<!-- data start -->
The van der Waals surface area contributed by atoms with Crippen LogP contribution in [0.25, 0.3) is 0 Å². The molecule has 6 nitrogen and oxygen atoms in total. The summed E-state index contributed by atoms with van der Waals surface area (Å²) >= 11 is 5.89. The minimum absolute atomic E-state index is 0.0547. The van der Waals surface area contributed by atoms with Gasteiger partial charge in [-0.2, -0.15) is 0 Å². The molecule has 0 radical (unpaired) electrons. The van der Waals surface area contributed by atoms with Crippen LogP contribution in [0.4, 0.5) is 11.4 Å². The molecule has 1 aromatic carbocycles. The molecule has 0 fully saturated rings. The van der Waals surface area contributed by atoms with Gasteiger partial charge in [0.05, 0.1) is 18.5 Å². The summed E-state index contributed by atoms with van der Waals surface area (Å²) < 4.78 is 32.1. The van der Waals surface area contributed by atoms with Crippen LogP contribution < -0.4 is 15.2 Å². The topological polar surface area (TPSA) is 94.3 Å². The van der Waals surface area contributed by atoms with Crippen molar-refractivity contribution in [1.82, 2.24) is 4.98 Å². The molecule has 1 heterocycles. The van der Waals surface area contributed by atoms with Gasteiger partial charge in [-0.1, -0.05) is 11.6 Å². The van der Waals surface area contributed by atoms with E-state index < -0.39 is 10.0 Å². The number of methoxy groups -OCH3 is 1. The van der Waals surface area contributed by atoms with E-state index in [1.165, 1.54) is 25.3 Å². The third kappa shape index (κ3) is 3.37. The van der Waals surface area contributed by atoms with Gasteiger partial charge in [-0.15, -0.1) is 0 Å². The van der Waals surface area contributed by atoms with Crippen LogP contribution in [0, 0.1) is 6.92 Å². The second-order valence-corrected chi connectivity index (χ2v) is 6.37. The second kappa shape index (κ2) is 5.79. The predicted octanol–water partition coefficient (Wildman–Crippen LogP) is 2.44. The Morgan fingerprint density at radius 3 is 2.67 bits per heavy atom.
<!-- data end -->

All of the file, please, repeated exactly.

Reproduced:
The van der Waals surface area contributed by atoms with Crippen LogP contribution in [0.25, 0.3) is 0 Å². The molecule has 6 nitrogen and oxygen atoms in total. The summed E-state index contributed by atoms with van der Waals surface area (Å²) >= 11 is 5.89. The minimum absolute atomic E-state index is 0.0547. The van der Waals surface area contributed by atoms with Gasteiger partial charge in [-0.2, -0.15) is 0 Å². The molecule has 0 radical (unpaired) electrons. The van der Waals surface area contributed by atoms with Crippen LogP contribution in [0.4, 0.5) is 11.4 Å². The molecule has 1 aromatic carbocycles. The molecule has 0 fully saturated rings. The van der Waals surface area contributed by atoms with Gasteiger partial charge in [0.05, 0.1) is 18.5 Å². The summed E-state index contributed by atoms with van der Waals surface area (Å²) < 4.78 is 32.1. The van der Waals surface area contributed by atoms with Crippen LogP contribution < -0.4 is 15.2 Å². The topological polar surface area (TPSA) is 94.3 Å². The van der Waals surface area contributed by atoms with Crippen molar-refractivity contribution in [1.82, 2.24) is 4.98 Å². The molecule has 1 heterocycles. The van der Waals surface area contributed by atoms with Gasteiger partial charge in [-0.1, -0.05) is 11.6 Å². The van der Waals surface area contributed by atoms with E-state index < -0.39 is 10.0 Å². The number of methoxy groups -OCH3 is 1. The van der Waals surface area contributed by atoms with E-state index in [1.165, 1.54) is 25.3 Å². The third kappa shape index (κ3) is 3.37. The van der Waals surface area contributed by atoms with Gasteiger partial charge in [-0.15, -0.1) is 0 Å². The van der Waals surface area contributed by atoms with Crippen LogP contribution in [0, 0.1) is 6.92 Å². The second-order valence-corrected chi connectivity index (χ2v) is 6.37. The second kappa shape index (κ2) is 5.79. The predicted octanol–water partition coefficient (Wildman–Crippen LogP) is 2.44. The Morgan fingerprint density at radius 3 is 2.67 bits per heavy atom.